Rendering of the proposed Memorial to Peace and Justice, slated to open in Montgomery, Ala., in 2018. (Courtesy of the Equal Justice Initiative)

In the acclaimed documentary “I Am Not Your Negro,” director Raoul Peck takes the words from an unfinished book by legendary author James Baldwin and gives them life in the voice of actor Samuel L. Jackson. And there is a jarring moment in this stunning 93-minute examination of race in the United States that has stayed with me since I saw it at a screening last month.

A rosy-cheeked, perfectly coiffed Doris Day frets in her kitchen with champagne glasses and a bottle of bubbly in the 1961 movie “Lover Come Back” while a sentimental song about love plays in the background. But as the lush music continues, the scene fades to a succession of harrowing black-and-white photos of lynched black men and a black woman. What made these gruesome murders all the more grotesque were the white onlookers posing for pictures under trees festooned with “strange fruit.” Those faces peer back at you as Jackson speaks Baldwin’s powerful words.

You cannot lynch me and keep me in ghettos without becoming something monstrous yourselves. And, furthermore, you give me a terrifying advantage. You never had to look at me. I had to look at you. I know more about you than you know about me. Not everything that is faced can be changed, but nothing can be changed until it is faced.

That scene and particularly that last sentence rang in my ears as I learned that siblings Pat and Jon Stryker donated $10 million to the Memorial to Peace and Justice. Such a formal name for the institution slated to open in 2018 in Montgomery, Ala. But its informal name — the national lynching memorial — gets to the point of the effort by the Equal Justice Initiative (EJI), founded by Bryan Stevenson, who also is its executive director. We, as a nation, must face an ugly past that informs our present and dictates our future.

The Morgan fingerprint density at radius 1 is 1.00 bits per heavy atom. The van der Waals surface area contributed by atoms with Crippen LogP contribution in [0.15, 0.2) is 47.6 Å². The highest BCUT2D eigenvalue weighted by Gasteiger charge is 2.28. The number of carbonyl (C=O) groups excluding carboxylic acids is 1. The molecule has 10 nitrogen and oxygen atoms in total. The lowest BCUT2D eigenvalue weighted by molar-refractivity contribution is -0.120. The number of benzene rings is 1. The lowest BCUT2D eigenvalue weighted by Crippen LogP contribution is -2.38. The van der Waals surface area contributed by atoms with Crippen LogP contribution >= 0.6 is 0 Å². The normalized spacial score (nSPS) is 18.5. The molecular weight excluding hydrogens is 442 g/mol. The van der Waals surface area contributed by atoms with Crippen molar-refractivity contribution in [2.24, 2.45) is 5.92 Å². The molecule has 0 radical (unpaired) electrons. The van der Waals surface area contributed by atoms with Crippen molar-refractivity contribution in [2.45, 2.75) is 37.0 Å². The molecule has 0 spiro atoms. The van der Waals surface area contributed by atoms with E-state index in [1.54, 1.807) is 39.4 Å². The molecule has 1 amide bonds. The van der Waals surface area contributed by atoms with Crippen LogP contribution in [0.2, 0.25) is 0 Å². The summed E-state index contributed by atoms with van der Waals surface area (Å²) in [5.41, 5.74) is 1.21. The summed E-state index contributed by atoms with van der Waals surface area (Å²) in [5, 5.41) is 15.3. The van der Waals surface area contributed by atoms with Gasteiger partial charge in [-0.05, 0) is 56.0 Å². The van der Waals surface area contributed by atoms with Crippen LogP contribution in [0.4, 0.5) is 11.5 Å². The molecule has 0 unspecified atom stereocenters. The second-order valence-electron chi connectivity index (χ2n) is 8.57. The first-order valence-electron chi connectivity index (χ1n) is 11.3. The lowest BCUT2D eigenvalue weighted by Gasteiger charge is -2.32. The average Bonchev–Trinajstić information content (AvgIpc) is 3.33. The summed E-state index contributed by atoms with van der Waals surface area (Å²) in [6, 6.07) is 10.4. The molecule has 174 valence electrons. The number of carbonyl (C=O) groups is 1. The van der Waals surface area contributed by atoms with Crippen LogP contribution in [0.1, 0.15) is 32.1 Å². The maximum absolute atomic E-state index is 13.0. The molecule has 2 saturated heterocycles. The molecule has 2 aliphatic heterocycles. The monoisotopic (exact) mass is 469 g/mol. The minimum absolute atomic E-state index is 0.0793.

“I think a lot of people are afraid to talk about slavery, are afraid to talk about lynching and segregation because they fear they will be punished,” Stevenson said on “PBS NewsHour” on Dec. 19. “We don’t have an interest in punishing America for this history, but we don’t believe we can be free until we acknowledge this history.”

The way the memorial would acknowledge this history is by featuring the names of more than 4,000 victims of lynching engraved on 800 concrete columns, each representing a county where a lynching occurred — each a powerful marker of a painful period in our history.

“Our hope is that through this memorial we can acknowledge our country’s history of brutal racial violence,” the Stryker siblings said in a joint statement, “and that increased visibility can help to inform present-day discussions of race relations.” Their gift puts the lynching memorial and an accompanying museum on racial justice within $5 million of EJI’s goal.

[African American Museum reminds me that ‘I, too, am America’]

“The story of the Negro in America is the story of America,” Jackson says, employing the eloquent words of Baldwin. “It’s not a pretty story.” But it is a troubling and complex one we all must know and do a better job of understanding. Like the brand-new National Museum for African American History and Culture here in Washington, the Memorial to Peace and Justice in Alabama will make that task a little easier.

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